22 May 2022

Strong Expected Job Growth in April Set to Propel Economy

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Employers likely added jobs at a robust pace for the second straight month in April, signaling a speedy economic recovery from last year's historic downturn.

Economists expect payrolls grew by one million in April after rising by 916,000 in March. They project the unemployment rate fell to 5.8%, down from 6% in March and a record-high 14.8% last April when the pandemic struck.

Higher vaccination rates, fiscal stimulus and easing business restrictions are converging to support an economic boom across the U.S.

"The pieces are really coming together for a burst in activity," said Sarah House, senior economist for Wells Fargo's Corporate and Investment Bank. "We're expecting to see the labor market recovery shift into an even faster gear with the April jobs report."

Gross domestic product, the broadest measure of goods and services made in the U.S., grew at a 6.4% seasonally adjusted annual rate in the first quarter. Economists expect households -- many of them vaccinated and with a recent round of stimulus money -- to further power growth this year by shelling out money on services.

Businesses are seeking workers to meet the surge in spending. Job postings on Indeed, a job-search site, were up 24% by the end of April, compared with February 2020, just before the pandemic took hold in the U.S.

One year ago, the jobless rate skyrocketed to 14.8% -- a record for data tracing back to 1948 -- and payrolls dropped by a historic 20.7 million. Business reopenings last summer helped the economy recoup some of the lost jobs. But the recovery remained incomplete as Covid-19 continued to spread, triggering continued restrictions on businesses and heightened caution among many consumers.

Now vaccinations are allowing the U.S. to contain coronavirus cases, and jobs in sectors with the steepest losses at the onset of the pandemic are starting to return. The number of small-business employees punching in at entertainment firms is now 11% higher than in October 2020, while employment in hospitality, retail and food services are all up around 2%, according to Homebase, a scheduling-software company.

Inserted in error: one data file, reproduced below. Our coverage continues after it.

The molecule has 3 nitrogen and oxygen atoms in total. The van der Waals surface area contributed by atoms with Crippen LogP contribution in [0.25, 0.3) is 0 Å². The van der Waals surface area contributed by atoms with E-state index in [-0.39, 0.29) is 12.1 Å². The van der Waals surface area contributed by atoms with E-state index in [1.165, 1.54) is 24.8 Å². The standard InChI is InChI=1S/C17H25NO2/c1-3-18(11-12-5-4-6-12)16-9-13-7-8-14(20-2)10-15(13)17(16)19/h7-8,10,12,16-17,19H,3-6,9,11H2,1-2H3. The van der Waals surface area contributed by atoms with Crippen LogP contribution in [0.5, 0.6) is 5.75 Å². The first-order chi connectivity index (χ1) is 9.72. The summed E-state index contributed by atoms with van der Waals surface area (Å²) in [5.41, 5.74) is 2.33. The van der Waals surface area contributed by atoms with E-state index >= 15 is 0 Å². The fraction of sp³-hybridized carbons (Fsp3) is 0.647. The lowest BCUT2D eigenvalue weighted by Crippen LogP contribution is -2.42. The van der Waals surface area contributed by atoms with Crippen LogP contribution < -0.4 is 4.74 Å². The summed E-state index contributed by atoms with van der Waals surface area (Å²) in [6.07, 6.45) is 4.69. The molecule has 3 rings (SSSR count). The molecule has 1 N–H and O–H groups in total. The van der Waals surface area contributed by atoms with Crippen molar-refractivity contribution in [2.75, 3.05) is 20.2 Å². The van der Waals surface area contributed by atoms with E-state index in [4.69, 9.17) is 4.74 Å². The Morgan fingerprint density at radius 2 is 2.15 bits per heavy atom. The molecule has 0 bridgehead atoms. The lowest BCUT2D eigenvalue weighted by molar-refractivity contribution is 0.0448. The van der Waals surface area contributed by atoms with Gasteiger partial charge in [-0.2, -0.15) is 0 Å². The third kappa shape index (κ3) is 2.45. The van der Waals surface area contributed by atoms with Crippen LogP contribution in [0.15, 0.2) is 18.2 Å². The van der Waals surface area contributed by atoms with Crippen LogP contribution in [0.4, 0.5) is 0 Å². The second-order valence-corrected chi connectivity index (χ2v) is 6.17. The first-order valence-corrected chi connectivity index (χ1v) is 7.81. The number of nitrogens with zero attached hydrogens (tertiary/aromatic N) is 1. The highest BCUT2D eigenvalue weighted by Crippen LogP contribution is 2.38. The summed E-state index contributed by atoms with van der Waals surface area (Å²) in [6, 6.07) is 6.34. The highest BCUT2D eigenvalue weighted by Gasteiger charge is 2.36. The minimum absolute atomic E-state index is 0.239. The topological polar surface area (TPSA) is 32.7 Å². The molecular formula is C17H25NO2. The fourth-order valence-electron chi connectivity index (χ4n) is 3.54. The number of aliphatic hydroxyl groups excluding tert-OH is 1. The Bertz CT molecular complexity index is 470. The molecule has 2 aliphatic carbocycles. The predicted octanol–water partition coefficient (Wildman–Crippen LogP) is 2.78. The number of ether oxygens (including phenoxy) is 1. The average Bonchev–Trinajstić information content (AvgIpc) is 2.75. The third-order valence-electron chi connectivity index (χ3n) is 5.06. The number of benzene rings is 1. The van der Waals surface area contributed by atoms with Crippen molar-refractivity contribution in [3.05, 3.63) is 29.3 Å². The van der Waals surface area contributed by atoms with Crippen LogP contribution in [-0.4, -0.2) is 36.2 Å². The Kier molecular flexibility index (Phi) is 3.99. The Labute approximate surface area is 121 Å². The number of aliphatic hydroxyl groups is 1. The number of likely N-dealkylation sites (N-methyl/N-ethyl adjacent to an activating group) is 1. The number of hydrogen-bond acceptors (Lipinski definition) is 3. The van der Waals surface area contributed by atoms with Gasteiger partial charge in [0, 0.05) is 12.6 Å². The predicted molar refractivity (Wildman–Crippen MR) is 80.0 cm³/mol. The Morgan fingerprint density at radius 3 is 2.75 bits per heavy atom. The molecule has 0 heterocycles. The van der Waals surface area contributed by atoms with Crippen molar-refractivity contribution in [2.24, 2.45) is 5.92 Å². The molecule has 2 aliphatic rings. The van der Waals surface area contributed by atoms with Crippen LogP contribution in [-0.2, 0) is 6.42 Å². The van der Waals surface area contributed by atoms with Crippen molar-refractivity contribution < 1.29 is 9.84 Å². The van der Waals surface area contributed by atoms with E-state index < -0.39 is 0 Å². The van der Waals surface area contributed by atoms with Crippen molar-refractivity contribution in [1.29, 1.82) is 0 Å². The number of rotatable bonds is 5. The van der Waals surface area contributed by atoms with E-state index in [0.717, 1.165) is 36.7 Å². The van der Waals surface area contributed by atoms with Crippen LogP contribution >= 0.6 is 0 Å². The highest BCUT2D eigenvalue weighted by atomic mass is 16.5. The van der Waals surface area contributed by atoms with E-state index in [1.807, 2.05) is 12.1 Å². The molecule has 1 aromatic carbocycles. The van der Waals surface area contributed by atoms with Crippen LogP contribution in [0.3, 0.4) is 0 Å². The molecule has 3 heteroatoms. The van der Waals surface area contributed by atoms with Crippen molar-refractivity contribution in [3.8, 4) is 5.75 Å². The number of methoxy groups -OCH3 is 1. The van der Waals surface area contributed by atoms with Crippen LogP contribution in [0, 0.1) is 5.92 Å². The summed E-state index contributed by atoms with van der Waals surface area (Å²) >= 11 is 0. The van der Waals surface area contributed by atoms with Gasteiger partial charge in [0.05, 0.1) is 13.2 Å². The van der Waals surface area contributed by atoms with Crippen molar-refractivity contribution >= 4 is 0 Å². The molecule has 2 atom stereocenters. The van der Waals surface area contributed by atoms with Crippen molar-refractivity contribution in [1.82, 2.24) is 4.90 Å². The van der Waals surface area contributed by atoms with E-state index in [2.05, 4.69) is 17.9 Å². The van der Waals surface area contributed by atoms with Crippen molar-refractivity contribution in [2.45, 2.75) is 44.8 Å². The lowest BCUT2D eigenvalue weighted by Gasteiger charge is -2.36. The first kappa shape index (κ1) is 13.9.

Paul Keeler, owner of two barbecue restaurants and a steakhouse in Arizona, said the businesses are adding workers to meet a surprising upswing in demand. Sales across the three restaurants surged by 17% at the start of this year compared with the beginning of 2019, when he said business was hot.

Many people have traveled to Arizona from nearby states with tighter restrictions such as California, Oregon and Washington, helping boost business, Mr. Keeler said. Others are feeling more confident to dine out because of vaccinations.

"The pent-up demand has been tremendous," Mr. Keeler said. "Because we've been so busy, we've been interviewing and hiring every week."

Regions that suffered more from the pandemic and imposed greater restrictions are showing signs of faster rebounds. For example, Homebase data indicated that small-business employment in Florida has held relatively steady since October 2020, compared with steep climbs in New York and California since January. The number of workers clocking in at New Mexico small businesses is now up nearly 3% from levels seen last autumn.

Heritage Hotels & Resorts has seen a pickup in customer bookings in the last month as New Mexico eases restrictions, said Molly Ryckman, the company's vice president of sales and marketing. Earlier this week, New Mexico officials lifted hotel occupancy restrictions in counties where Heritage operates several boutique hotels. Restrictions were relaxed in the other counties in which it operates a few weeks ago.

Heritage has added hundreds of workers in the last couple of months, though staffing is still less than half of pre-pandemic levels. The company currently has 150 open jobs but is struggling to quickly fill the positions. As a result, it is increasingly looking at candidates without previous hospitality experience, Ms. Ryckman said.

"Especially in a destination like Santa Fe, when you shut down every museum and every restaurant and all of those are reopening at the same time, it makes it a challenge to fully staff and reopen," she said.

Many employers across the U.S. are reporting they can't find enough workers, even though millions of people are unemployed. This phenomenon could restrain economic growth in the coming months.

There are several factors keeping potential workers on the sidelines. Many Americans aren't working for fear of getting or spreading Covid-19. Businesses are reopening ahead of schools, leaving some parents without child care. Some people are receiving more in unemployment benefits than they would earn in the available jobs.

Economists are concerned that the labor-force participation rate, or share of people working or seeking work, will recover slowly. The rate was at 61.5% in March, down from 63.3% in February 2020 before the pandemic hit.

Mercury Marine, a boat-engine manufacturer based in Fond du Lac, Wis., is seeing a strong appetite for its products, said Chris Drees, the manufacturing company's president.

"People have found out boating is an awesome way to social distance and get away a little bit from the lockdowns," Mr. Drees said. "We've seen a real boom in the boating industry this last year, and it looks to continue."

The company plans to add 250 manufacturing employees to its main campus this year. But Fond du Lac's unemployment rate of about 4% is well below the national average, meaning there are relatively few people in the area available to work, Mr. Drees said.

Mercury Marine is ramping up overtime hours so it can make enough engines as it tries to find more workers. But "if we can't get those employees, it will certainly hinder our ability to produce," Mr. Drees said.

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